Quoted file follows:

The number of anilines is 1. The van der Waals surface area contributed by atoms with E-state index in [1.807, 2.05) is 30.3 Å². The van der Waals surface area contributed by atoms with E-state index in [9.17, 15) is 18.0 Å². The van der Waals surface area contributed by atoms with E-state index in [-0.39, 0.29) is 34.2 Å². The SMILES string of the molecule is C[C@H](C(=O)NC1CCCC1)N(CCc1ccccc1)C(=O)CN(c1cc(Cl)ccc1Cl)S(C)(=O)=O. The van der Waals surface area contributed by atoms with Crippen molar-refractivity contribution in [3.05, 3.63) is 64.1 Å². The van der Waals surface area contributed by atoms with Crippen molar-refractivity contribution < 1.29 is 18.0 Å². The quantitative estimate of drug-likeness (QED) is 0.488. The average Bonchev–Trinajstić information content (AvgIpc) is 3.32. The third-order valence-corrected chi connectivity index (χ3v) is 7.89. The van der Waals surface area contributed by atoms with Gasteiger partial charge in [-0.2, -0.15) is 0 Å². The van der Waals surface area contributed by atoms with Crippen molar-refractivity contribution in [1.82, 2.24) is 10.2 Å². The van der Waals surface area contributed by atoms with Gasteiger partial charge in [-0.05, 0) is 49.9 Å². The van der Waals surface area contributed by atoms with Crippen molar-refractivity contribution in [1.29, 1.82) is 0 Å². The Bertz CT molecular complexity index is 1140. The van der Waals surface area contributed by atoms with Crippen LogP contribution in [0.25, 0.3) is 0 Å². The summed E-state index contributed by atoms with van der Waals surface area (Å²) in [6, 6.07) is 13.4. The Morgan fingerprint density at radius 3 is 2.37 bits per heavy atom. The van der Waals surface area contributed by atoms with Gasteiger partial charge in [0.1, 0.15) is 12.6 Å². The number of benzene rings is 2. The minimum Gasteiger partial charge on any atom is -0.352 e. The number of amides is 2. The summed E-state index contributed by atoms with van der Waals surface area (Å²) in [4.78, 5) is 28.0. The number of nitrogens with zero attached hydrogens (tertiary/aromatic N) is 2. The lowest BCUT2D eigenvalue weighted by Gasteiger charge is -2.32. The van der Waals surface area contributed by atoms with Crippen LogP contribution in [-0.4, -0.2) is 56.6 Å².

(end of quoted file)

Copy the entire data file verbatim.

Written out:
The number of anilines is 1. The van der Waals surface area contributed by atoms with E-state index in [1.807, 2.05) is 30.3 Å². The van der Waals surface area contributed by atoms with E-state index in [9.17, 15) is 18.0 Å². The van der Waals surface area contributed by atoms with E-state index in [-0.39, 0.29) is 34.2 Å². The SMILES string of the molecule is C[C@H](C(=O)NC1CCCC1)N(CCc1ccccc1)C(=O)CN(c1cc(Cl)ccc1Cl)S(C)(=O)=O. The van der Waals surface area contributed by atoms with Crippen molar-refractivity contribution in [3.05, 3.63) is 64.1 Å². The van der Waals surface area contributed by atoms with Crippen molar-refractivity contribution < 1.29 is 18.0 Å². The quantitative estimate of drug-likeness (QED) is 0.488. The average Bonchev–Trinajstić information content (AvgIpc) is 3.32. The third-order valence-corrected chi connectivity index (χ3v) is 7.89. The van der Waals surface area contributed by atoms with Gasteiger partial charge in [-0.2, -0.15) is 0 Å². The van der Waals surface area contributed by atoms with Crippen molar-refractivity contribution in [1.82, 2.24) is 10.2 Å². The van der Waals surface area contributed by atoms with Gasteiger partial charge in [-0.05, 0) is 49.9 Å². The van der Waals surface area contributed by atoms with Crippen molar-refractivity contribution in [1.29, 1.82) is 0 Å². The Bertz CT molecular complexity index is 1140. The van der Waals surface area contributed by atoms with Crippen LogP contribution in [0.25, 0.3) is 0 Å². The summed E-state index contributed by atoms with van der Waals surface area (Å²) in [6, 6.07) is 13.4. The Morgan fingerprint density at radius 3 is 2.37 bits per heavy atom. The van der Waals surface area contributed by atoms with Gasteiger partial charge in [0.1, 0.15) is 12.6 Å². The number of benzene rings is 2. The minimum Gasteiger partial charge on any atom is -0.352 e. The number of amides is 2. The summed E-state index contributed by atoms with van der Waals surface area (Å²) in [4.78, 5) is 28.0. The number of nitrogens with zero attached hydrogens (tertiary/aromatic N) is 2. The lowest BCUT2D eigenvalue weighted by Gasteiger charge is -2.32. The van der Waals surface area contributed by atoms with Crippen LogP contribution in [-0.4, -0.2) is 56.6 Å².